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A scene from another world: entering a glacier cave on Mount Hood. Two explorers say they have mapped more than a mile of caves in Sandy Glacier. (Brent McGregor)

Oregon's Mile Of Glacier Caves: A Hidden, And Disappearing, World

Oct 8, 2013

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A cave called Snow Dragon, in a glacier on the western face of Mount Hood, is part of a system of passages explored in the past two years. Mapping another world: An explorer writes down survey data in a glacier cave on Mount Hood.

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In the past two years, explorers Eddy Cartaya and Brent McGregor have used ropes, ice screws, wet suits and flashlights to map out more than a mile of passages underneath a glacier on Oregon's Mount Hood, in what are thought to be America's largest known glacier caves outside Alaska.

The caves are in the Sandy Glacier, which clings to Mount Hood's western slope, thousands of feet above the ground.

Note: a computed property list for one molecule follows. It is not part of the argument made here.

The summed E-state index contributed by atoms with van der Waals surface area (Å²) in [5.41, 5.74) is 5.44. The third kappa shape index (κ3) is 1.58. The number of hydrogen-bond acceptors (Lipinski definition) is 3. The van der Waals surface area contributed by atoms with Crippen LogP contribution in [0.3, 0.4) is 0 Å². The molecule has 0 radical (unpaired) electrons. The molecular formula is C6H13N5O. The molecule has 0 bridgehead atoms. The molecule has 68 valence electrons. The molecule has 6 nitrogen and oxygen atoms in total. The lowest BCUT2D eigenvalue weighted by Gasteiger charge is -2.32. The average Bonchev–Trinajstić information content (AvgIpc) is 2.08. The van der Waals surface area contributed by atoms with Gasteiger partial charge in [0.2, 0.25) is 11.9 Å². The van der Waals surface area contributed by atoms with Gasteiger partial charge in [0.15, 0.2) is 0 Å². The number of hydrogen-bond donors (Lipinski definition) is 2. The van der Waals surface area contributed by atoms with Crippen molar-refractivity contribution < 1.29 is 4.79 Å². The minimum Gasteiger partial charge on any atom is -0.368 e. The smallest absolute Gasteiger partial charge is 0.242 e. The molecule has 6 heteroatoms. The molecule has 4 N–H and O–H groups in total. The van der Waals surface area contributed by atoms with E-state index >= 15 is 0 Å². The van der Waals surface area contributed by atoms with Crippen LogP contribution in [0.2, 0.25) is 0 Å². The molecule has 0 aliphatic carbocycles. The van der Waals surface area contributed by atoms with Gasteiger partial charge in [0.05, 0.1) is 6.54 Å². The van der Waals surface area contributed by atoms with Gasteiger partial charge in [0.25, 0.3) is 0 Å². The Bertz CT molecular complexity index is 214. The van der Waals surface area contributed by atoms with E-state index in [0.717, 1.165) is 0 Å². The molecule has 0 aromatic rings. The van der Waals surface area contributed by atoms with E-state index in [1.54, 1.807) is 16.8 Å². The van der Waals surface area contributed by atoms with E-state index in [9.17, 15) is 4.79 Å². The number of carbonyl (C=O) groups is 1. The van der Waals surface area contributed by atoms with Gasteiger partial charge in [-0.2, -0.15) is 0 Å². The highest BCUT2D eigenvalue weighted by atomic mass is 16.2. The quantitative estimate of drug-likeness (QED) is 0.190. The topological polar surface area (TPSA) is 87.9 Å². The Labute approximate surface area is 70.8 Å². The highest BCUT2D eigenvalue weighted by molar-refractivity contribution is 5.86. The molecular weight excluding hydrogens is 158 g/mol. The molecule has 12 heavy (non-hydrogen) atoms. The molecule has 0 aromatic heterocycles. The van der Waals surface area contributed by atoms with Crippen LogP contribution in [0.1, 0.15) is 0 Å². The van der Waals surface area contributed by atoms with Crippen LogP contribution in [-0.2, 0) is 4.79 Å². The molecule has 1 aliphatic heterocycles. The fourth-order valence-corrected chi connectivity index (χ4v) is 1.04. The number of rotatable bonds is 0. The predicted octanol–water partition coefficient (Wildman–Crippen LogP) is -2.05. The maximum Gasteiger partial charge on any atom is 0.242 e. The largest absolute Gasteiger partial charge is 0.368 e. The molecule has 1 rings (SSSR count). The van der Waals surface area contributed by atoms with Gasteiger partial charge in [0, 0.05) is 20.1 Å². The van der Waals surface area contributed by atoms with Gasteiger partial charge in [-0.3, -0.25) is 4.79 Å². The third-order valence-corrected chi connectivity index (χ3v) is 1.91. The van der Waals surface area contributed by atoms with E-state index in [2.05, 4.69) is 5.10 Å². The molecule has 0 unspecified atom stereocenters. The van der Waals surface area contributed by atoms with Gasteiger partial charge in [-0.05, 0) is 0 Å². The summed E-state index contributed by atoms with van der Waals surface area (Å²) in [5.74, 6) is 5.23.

Some of the shafts are tight; others balloon out into spaces measuring 80 feet wide. In the caves, they sometimes scale waterfalls that were frozen in place. And along the way, they measure how the caves are changing.

Cartaya and McGregor took Oregon Public Broadcasting's Amelia Templeton and others into the caves at the end of this past summer, showing off astounding caves that look like sets from a sci-fi movie.

The striking scenes inspired Templeton and her OPB colleagues to create Thin Ice, a stand-alone presentation about the caves. OPB is also devoting an upcoming episode of its Oregon Field Guide to the find.

In addition to yielding jaw-dropping images of a world hidden from plain view, exploring the caves could also bring valuable information to scientists who study glaciers and climate change.

"Most glacier caves are seasonal. They form during the melting season. And disappear in the winter, crushed underneath the weight of the ice," Templeton reports. "But the caves in the Sandy Glacier appear to be growing larger every year. And as they grow, the glacier shrinks."

In the past 100 years, Sandy Glacier has shrunk by about 50 percent, she says.

As glaciologist Andrew Fountain of Portland State University tells Templeton, "This could be an important insight into how these glaciers are decaying,"

Cartaya and McGregor say that their awareness that the caves and the glacier will all disappear someday is part of what drives them to keep exploring and documenting.

"These are short-lived treasures, and once they're gone they're gone forever; they'll never be back," Cartaya tells Templeton.

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